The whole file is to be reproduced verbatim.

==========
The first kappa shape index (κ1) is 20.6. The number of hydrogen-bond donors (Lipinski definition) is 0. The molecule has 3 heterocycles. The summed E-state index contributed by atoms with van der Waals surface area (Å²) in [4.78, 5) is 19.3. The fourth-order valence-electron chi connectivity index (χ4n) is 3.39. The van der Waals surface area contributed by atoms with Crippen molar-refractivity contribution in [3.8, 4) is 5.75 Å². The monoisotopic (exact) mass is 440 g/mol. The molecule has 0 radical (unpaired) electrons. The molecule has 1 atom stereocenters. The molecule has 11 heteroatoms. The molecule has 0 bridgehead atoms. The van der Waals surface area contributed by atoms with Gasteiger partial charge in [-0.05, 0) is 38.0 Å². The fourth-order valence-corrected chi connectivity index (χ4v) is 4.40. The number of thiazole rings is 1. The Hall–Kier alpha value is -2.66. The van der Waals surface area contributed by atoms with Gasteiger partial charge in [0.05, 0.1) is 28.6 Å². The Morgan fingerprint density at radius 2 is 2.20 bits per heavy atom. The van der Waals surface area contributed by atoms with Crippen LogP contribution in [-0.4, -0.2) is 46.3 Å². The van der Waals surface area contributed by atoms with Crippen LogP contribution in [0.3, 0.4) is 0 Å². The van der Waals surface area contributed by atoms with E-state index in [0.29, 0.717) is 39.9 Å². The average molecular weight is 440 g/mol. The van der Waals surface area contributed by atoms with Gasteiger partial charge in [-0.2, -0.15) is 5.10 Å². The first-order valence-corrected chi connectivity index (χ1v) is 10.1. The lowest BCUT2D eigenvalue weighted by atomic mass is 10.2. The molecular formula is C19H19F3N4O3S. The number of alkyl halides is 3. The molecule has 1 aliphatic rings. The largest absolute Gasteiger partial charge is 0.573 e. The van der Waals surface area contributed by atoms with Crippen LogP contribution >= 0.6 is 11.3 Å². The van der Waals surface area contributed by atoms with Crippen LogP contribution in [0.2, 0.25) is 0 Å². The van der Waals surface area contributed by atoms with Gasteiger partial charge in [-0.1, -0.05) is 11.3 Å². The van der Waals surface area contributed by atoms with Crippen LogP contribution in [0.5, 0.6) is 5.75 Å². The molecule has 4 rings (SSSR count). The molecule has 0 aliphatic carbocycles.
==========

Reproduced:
The first kappa shape index (κ1) is 20.6. The number of hydrogen-bond donors (Lipinski definition) is 0. The molecule has 3 heterocycles. The summed E-state index contributed by atoms with van der Waals surface area (Å²) in [4.78, 5) is 19.3. The fourth-order valence-electron chi connectivity index (χ4n) is 3.39. The van der Waals surface area contributed by atoms with Crippen molar-refractivity contribution in [3.8, 4) is 5.75 Å². The monoisotopic (exact) mass is 440 g/mol. The molecule has 0 radical (unpaired) electrons. The molecule has 1 atom stereocenters. The molecule has 11 heteroatoms. The molecule has 0 bridgehead atoms. The van der Waals surface area contributed by atoms with Gasteiger partial charge in [-0.05, 0) is 38.0 Å². The fourth-order valence-corrected chi connectivity index (χ4v) is 4.40. The number of thiazole rings is 1. The Hall–Kier alpha value is -2.66. The van der Waals surface area contributed by atoms with Gasteiger partial charge in [0.05, 0.1) is 28.6 Å². The Morgan fingerprint density at radius 2 is 2.20 bits per heavy atom. The van der Waals surface area contributed by atoms with Crippen LogP contribution in [-0.4, -0.2) is 46.3 Å². The van der Waals surface area contributed by atoms with Crippen LogP contribution in [0.3, 0.4) is 0 Å². The van der Waals surface area contributed by atoms with E-state index in [0.29, 0.717) is 39.9 Å². The average molecular weight is 440 g/mol. The van der Waals surface area contributed by atoms with Gasteiger partial charge in [-0.2, -0.15) is 5.10 Å². The first-order valence-corrected chi connectivity index (χ1v) is 10.1. The lowest BCUT2D eigenvalue weighted by atomic mass is 10.2. The molecular formula is C19H19F3N4O3S. The number of alkyl halides is 3. The molecule has 1 aliphatic rings. The largest absolute Gasteiger partial charge is 0.573 e. The van der Waals surface area contributed by atoms with Crippen LogP contribution >= 0.6 is 11.3 Å². The van der Waals surface area contributed by atoms with Crippen LogP contribution in [0.2, 0.25) is 0 Å². The van der Waals surface area contributed by atoms with Gasteiger partial charge in [-0.1, -0.05) is 11.3 Å². The van der Waals surface area contributed by atoms with Crippen LogP contribution in [0.5, 0.6) is 5.75 Å². The molecule has 4 rings (SSSR count). The molecule has 0 aliphatic carbocycles.